Full year highlights:
- Revenue +17% to $37.9m; Total franchise System-wide sales (franchisee gross royalty-generating sales) and corporate-operated sales surpassed $140m
- Statutory Profits Before Tax (PBT) +78% to $4.2m; adjusted PBT (adjusting for non-cash amortization and share-based payments plus non-recurring costs) up 50% to $5.1m,
- Diluted earnings per share (EPS) +69% to 18.8c
- Strong growth in WATR’s core businesses of ALD (residential and commercial markets) and UK-based Water Intelligence International (WII) (municipal market);
ALD revenue grew by 15% to $33.6m, with royalty income up 3% to $6.7m despite eight franchise reacquisitions during 2020. U.S. Corporate-operated sales rose by 21% to $17.4m with profit margins expanding to 22%.
Equipment sales grew by 11% to approximately $1m as franchisees reinvested despite Covid-19 disruptions and Insurance revenue increased by 20% to $8.5m.
UK-based Water Intelligence International (WII) revenue increased by 27% to $4.3m.
The full year performance is good but what’s arguably more important is the unaudited update for the more recent trading period to 30 April 2021. Here the group says:
2021 has started with an even higher growth trajectory than its five year CAGR. Through 30 April, revenues have grown by 47% and statutory profits before tax by 154% against the same period in 2020, despite the Group’s markets being adversely affected by the pandemic during both periods.
That’s some operational momentum.
The group continues to reinvest in new technologies to reinforce its brand leadership as a technology-enabled solutions provider for the Green Economy.
There’s plenty of activity going on in the period including the reacquisition of eight franchisees, three new national insurance contracts, and ongoing investments into sewer diagnostics.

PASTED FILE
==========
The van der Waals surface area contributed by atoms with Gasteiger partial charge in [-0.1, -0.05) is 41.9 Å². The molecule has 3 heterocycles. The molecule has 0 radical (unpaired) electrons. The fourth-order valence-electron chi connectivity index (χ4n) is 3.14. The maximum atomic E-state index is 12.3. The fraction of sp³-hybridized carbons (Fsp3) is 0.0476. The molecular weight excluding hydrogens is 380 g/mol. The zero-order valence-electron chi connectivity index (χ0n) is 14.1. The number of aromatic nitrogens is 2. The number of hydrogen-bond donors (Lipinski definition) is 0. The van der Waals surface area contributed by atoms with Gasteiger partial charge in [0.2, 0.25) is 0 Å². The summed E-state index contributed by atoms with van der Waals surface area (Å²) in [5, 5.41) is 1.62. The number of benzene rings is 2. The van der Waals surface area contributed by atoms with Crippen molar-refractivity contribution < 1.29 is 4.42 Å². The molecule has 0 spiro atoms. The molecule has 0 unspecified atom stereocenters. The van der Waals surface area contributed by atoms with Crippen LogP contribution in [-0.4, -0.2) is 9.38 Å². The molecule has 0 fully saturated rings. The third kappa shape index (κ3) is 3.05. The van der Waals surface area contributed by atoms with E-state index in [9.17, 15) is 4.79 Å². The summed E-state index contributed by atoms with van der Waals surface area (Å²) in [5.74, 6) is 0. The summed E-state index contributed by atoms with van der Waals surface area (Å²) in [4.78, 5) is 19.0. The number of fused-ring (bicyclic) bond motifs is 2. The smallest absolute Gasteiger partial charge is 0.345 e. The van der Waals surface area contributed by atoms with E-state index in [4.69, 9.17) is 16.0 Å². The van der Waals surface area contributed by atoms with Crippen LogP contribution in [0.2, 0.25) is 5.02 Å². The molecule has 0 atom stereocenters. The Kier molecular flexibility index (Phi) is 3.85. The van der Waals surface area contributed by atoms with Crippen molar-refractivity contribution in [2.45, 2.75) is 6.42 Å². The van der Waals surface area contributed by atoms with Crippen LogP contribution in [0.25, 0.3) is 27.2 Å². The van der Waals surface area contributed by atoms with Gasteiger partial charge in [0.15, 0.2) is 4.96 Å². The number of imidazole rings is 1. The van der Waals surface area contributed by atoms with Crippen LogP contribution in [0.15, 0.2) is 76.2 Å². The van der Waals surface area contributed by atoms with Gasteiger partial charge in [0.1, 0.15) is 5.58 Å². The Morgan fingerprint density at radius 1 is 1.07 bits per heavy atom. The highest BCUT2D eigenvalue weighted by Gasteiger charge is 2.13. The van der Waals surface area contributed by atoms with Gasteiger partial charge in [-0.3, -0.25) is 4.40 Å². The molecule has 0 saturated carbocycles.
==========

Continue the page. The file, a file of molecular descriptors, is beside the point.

In the more recent period through May 2021, Water has another three national insurance contract wins, as well as completing three transactions (two franchisees plus PlumbRight Services) and the acquisition of stormwater runoff and irrigation IP assets from FastDitch.
The balance sheet is asset-light but with a growing cash pile (now up to $6.8m). No surprise there, as this is a part-franchise model boasting its own tech, which paves the way for potentially high returns on capital as it matures.
About $24m of the group’s $44m total assets consists of goodwill and intangibles. Very little in the way of liabilities – mostly just $2.9m of borrowings and $5.7m of trade payables.
Cash generation was strong. $5m of net cash from operations is comfortably ahead of the $4.2m PBT figure, although the group has been borrowing and issuing shares in order to fund some $9.2m of franchisee reacquisitions.
Perhaps the only real drawbacks here are the valuation and the group’s slow reporting. Releasing audited results for the period to 31 December 2020 some six months later is not ideal.
On that point, the business is scaling rapidly and executive chairman DeSouza notes the addition of ‘experienced leaders to strengthen both board and management as we move to the next level of corporate development’. So let’s hope that Water Intelligence soon leaves these niggling concerns behind.
Regarding today’s valuation: if historic (and indeed current) growth rates can be maintained, the share price will not look so expensive in a year or two’s time.
If the broad-based organic and acquisitive growth, innovative technology, and substantial global market opportunity piques your interest then Water Intelligence is well worth a look. The trading update for the current year through to 30th April 2021 is particularly noteworthy.
Water Intelligence is building an international business backed by its own technology and innovation, with diversified services across residential, commercial, and municipal customers, based on a hybrid franchise model that gives it an innate degree of optionality as to how it proceeds with its expansion. There is execution risk though, of course, as there is with any international roll out.
As it deals in water preservation, the target market is potentially huge and will never expire, although continued technological innovation could at some point render its current product suite obsolete. It’s unlikely in the short term and to that I would argue that Water Intelligence is as well placed as anyone to actually come up with that technological disruption, should it happen.